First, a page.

Friday, March 11, 2011


When I was a child,
back in that small town,
with crickets and bats
and all the other things that small towns have
I would wake at night

just to sit in the quiet of the living room.
I would worry about someone
or something, a snake maybe, being in the
basement, or the garage

but I would be too afraid to go see.

It’s like that now, too
watching myself roam
from room to room,
in this little apartment,

wondering how we fit
our whole life in here,
each day
without the walls bursting,
without the windows smashing
without the water
flooding into the street.
How have we not run out of air?
Packed on the buses and the trains,
I wonder still
how we can even stand to touch each other
even accidentally.

Monday, March 7, 2011

Tiny Revolution

In the dream I had last night,
you appeared in the hallway of my old house.

We had not spoken in a year,
just as we have not spoken in a year
in this life.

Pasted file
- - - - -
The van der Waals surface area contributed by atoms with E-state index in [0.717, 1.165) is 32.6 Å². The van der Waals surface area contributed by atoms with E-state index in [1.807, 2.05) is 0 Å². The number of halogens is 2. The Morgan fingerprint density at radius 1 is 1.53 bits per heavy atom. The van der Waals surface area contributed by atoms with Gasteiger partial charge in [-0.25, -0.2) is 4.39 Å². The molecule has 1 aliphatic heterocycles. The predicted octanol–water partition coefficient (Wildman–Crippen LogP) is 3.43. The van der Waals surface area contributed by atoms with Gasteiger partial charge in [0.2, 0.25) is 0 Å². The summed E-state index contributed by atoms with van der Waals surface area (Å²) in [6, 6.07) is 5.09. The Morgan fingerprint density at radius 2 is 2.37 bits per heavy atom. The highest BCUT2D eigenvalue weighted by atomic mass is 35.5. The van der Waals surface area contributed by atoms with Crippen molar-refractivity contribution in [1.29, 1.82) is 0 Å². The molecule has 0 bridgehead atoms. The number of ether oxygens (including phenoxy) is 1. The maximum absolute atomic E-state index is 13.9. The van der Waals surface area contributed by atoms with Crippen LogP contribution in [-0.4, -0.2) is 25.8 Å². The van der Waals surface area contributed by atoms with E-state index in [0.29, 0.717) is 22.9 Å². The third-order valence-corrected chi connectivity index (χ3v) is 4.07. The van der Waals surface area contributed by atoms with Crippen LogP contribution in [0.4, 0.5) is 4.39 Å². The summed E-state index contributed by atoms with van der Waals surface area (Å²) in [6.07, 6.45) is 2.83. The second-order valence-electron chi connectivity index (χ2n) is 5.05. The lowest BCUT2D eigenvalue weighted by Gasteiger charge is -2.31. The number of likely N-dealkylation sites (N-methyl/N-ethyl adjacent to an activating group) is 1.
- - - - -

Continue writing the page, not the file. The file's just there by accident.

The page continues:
And I was so thankful to see you.
Relieved, like when you can exhale
after holding your breath for too long.

And I told you that you should have
called and why didn’t you call

but you didn’t speak, as if there was some law against it.

And then later we pulled back my childhood bed,
moved it away from the wall
and there was a fire under it,

just a little smoldering thing,
hot coals like cherries
ready to pop

but also broken doll heads,
finger bones,
dead dogs,
broken glass jars
filled with dying plants,
rabbit fur
bent rusted nails
split wood,
Venus fly traps,
church pamphlets
toy guns
a mason jar of dirty water
pens and paper and ink and paint
and hot wet melting crayons

and right then I knew it was a dream
and that in just a moment from now,
I will wake, and we will still be in the midst of this tiny revolution.